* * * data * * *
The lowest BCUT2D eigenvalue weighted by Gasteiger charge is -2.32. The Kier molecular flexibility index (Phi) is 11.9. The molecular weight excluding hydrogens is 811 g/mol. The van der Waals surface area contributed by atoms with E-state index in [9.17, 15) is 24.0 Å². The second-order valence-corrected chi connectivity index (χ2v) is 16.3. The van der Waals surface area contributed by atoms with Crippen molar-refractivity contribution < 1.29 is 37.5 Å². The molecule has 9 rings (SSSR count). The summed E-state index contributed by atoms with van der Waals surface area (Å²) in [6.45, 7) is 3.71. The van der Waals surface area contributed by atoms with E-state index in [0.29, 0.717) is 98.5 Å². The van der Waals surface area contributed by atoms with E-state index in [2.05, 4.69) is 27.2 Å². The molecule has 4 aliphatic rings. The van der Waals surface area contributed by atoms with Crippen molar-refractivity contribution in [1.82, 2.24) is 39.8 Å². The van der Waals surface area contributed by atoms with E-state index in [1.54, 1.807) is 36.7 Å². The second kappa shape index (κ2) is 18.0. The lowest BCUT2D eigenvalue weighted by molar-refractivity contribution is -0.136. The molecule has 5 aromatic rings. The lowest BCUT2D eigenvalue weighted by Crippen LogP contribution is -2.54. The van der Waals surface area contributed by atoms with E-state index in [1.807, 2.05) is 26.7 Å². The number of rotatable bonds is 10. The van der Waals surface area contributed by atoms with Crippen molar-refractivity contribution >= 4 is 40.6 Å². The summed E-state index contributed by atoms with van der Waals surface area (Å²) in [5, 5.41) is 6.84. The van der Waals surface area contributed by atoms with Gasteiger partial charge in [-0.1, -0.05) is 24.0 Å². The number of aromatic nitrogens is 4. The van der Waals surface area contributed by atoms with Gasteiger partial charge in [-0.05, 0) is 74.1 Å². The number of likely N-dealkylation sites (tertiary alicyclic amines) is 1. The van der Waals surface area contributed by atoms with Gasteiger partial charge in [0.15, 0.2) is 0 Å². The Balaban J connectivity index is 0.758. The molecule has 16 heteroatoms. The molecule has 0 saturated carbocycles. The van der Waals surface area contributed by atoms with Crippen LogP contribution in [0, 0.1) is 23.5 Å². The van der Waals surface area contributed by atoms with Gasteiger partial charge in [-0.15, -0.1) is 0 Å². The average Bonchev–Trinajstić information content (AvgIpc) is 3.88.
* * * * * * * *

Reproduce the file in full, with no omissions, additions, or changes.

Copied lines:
The lowest BCUT2D eigenvalue weighted by Gasteiger charge is -2.32. The Kier molecular flexibility index (Phi) is 11.9. The molecular weight excluding hydrogens is 811 g/mol. The van der Waals surface area contributed by atoms with E-state index in [9.17, 15) is 24.0 Å². The second-order valence-corrected chi connectivity index (χ2v) is 16.3. The van der Waals surface area contributed by atoms with Crippen molar-refractivity contribution < 1.29 is 37.5 Å². The molecule has 9 rings (SSSR count). The summed E-state index contributed by atoms with van der Waals surface area (Å²) in [6.45, 7) is 3.71. The van der Waals surface area contributed by atoms with E-state index in [0.29, 0.717) is 98.5 Å². The van der Waals surface area contributed by atoms with E-state index in [2.05, 4.69) is 27.2 Å². The molecule has 4 aliphatic rings. The van der Waals surface area contributed by atoms with Crippen molar-refractivity contribution in [1.82, 2.24) is 39.8 Å². The van der Waals surface area contributed by atoms with E-state index in [1.54, 1.807) is 36.7 Å². The second kappa shape index (κ2) is 18.0. The lowest BCUT2D eigenvalue weighted by molar-refractivity contribution is -0.136. The molecule has 5 aromatic rings. The lowest BCUT2D eigenvalue weighted by Crippen LogP contribution is -2.54. The van der Waals surface area contributed by atoms with E-state index in [1.807, 2.05) is 26.7 Å². The number of rotatable bonds is 10. The van der Waals surface area contributed by atoms with Crippen molar-refractivity contribution >= 4 is 40.6 Å². The summed E-state index contributed by atoms with van der Waals surface area (Å²) in [5, 5.41) is 6.84. The van der Waals surface area contributed by atoms with Gasteiger partial charge in [-0.1, -0.05) is 24.0 Å². The number of aromatic nitrogens is 4. The van der Waals surface area contributed by atoms with Gasteiger partial charge in [-0.05, 0) is 74.1 Å². The number of likely N-dealkylation sites (tertiary alicyclic amines) is 1. The van der Waals surface area contributed by atoms with Gasteiger partial charge in [0.15, 0.2) is 0 Å². The Balaban J connectivity index is 0.758. The molecule has 16 heteroatoms. The molecule has 0 saturated carbocycles. The van der Waals surface area contributed by atoms with Crippen LogP contribution in [0, 0.1) is 23.5 Å². The van der Waals surface area contributed by atoms with Gasteiger partial charge in [-0.15, -0.1) is 0 Å². The average Bonchev–Trinajstić information content (AvgIpc) is 3.88.